CREA says excluding Greater Vancouver and the Greater Toronto Area, two of the country’s most active and expensive markets, cuts $129,000 from the national average price.

9:20 a.m. The European Commission says it expects Moderna to make up a shortfall in deliveries of its COVID-19 vaccine by next month.

EU Commission spokeswoman Vivian Loonella told reporters that Moderna told E.U. authorities about delays in vaccine deliveries for this month, but that “it’s likely” the U.S. company “will be caught up in March.”

Spanish media reported on Tuesday that Spain will be receiving just under half of the 400,000 Moderna doses it was expecting this week. The Spanish Health Ministry told the AP that a similar reduction has been announced across Europe.

World Health Organization experts recommend that the two doses of the Moderna vaccine be taken 28 days apart, but say that giving the second shot can be extended to 42 days.

Delivery delays have considerably slowed down the rollout of vaccines in the 27-nation bloc and sparked criticism against the EU’s vaccine strategy in several member states.

The EU commission has signed six contracts for more than 2 billion doses of various coronavirus vaccines, but only three of them have been approved for use so far.

9 a.m. As Ontario MPPs return to Queen’s Park after the winter break, they can expect a subdued session — at least at first.

Government house leader Paul Calandra, who met last week with his counterparts in the opposition parties, said the proceedings that begin Tuesday after a two-month recess should be low-key and methodical due to the new and more contagious COVID-19 variants.

“It’s going to be a deliberately slow start, a leaner schedule, to ensure all the (pandemic safety) protocols are in place,” Calandra said in an interview.

By order of Speaker Ted Arnott, masks are mandatory throughout Queen’s Park, including on the floor of the chamber.

Read the full story from the Star’s Robert Benzie

8:44 a.m. Earlier this year, the Marlboro man announced he was making a comeback.

Well, to be clear, Altria Group Inc., which makes Marlboros, released the news that the trend of declining cigarette sales, which it has experienced for decades, has come to an end, likely due to COVID-19.

On the face of it, this is unsurprising news, given that we’ve all heard that people are consuming more cannabis and drinking more alcohol to cope with boredom, stress and loneliness with their drug of choice.

“I don’t have empirical data,” says Natacha Duke, a registered psychotherapist with Cleveland Clinic Canada and Bhatia Psychology Group. “But I can say from my clinical experience that smoking has increased, the same way that alcohol use and problematic eating behaviour has increased during the pandemic, as well as other types of habits that might not be best for our health.

Read the full story by Christine Sismondo

8:30 a.m. Winter weather disrupted the reopening of schools in three Ontario COVID-19 hot spots where in-person classes were set to resume Tuesday, with some students forced to rely on virtual classes a little longer.

Public and Catholic school boards in Peel and York Regions said their schools remained closed and bus service was cancelled Tuesday due to poor weather, though classes continued virtually.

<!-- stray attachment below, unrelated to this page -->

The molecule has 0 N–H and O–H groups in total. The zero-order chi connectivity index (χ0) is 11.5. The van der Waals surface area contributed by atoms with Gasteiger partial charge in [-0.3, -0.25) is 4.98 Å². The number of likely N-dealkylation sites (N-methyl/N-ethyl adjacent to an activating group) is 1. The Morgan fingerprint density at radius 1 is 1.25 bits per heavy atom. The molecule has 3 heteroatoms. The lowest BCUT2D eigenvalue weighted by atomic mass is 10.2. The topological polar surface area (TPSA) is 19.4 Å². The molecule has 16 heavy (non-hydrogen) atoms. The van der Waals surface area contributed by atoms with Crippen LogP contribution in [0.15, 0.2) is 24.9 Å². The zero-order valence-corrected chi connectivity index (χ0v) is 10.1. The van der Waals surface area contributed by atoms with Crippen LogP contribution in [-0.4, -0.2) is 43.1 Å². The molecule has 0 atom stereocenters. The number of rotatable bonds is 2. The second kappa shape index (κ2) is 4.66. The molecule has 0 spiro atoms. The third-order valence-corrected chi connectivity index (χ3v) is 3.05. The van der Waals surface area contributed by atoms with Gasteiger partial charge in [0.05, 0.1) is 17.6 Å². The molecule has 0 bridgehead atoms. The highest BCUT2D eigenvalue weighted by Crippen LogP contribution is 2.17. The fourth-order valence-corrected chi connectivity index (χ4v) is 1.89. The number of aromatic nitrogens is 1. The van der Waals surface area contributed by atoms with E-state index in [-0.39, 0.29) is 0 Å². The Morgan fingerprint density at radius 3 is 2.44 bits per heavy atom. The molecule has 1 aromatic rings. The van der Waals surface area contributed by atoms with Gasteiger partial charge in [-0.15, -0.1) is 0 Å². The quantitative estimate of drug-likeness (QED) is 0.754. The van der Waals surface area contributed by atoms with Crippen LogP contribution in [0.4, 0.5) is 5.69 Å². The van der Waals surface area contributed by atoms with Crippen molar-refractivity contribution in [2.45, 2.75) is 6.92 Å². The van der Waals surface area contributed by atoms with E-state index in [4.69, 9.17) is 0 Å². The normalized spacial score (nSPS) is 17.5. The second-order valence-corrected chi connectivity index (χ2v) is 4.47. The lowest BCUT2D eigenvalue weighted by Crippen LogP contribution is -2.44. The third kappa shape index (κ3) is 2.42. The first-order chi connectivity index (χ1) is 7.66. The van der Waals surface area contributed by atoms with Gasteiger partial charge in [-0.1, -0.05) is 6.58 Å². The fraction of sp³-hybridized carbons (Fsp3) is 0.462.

“Parents Do NOT send your child to school today,” the York public board said in a tweet.

The Toronto District and Toronto Catholic District school boards, meanwhile, said schools were reopening as planned, but no transportation would be provided as a result of the snowfall.

“As more than 93 per cent of TDSB students who are currently attending in-person school do not use a school bus, schools will remain open,” the public board said on Twitter.

In-person lessons were slated to restart in those regions after a stretch of online learning that began in January as part of a provincial lockdown.

The three regions are the last in Ontario to have students return to physical classrooms — the provincial government allowed other regions to reopen shuttered schools in phases over the last few weeks. A more detailed COVID-19 screening form must now be filled out by students or their guardians every day before coming to school.

Students in Grade 1 and above will also be required to follow provincial health guidelines and wear a mask whenever they’re indoors and during outdoor recess when physical distancing is not possible.

The province is also expanding asymptomatic COVID-19 testing at schools.

Snowfall also caused some school boards in the Toronto and Hamilton areas to call off both virtual and in-person classes Tuesday.

8:25 a.m. France’s entire rugby squad was isolating on Tuesday after an unnamed member of the team’s backroom staff tested positive for the coronavirus.

All players in camp at France’s training centre in Marcoussis have tested negative for COVID-19, the French Rugby Federation said, but head coach Fabien Galthie was being retested Tuesday following what it described as a “suspicious and unproven case.”

Further tests will be carried out at Marcoussis on Wednesday, Friday and Sunday.

France’s next game in the tournament is against Scotland on Feb. 28. Les Tricolores have opened with two straight wins, over Italy and Ireland.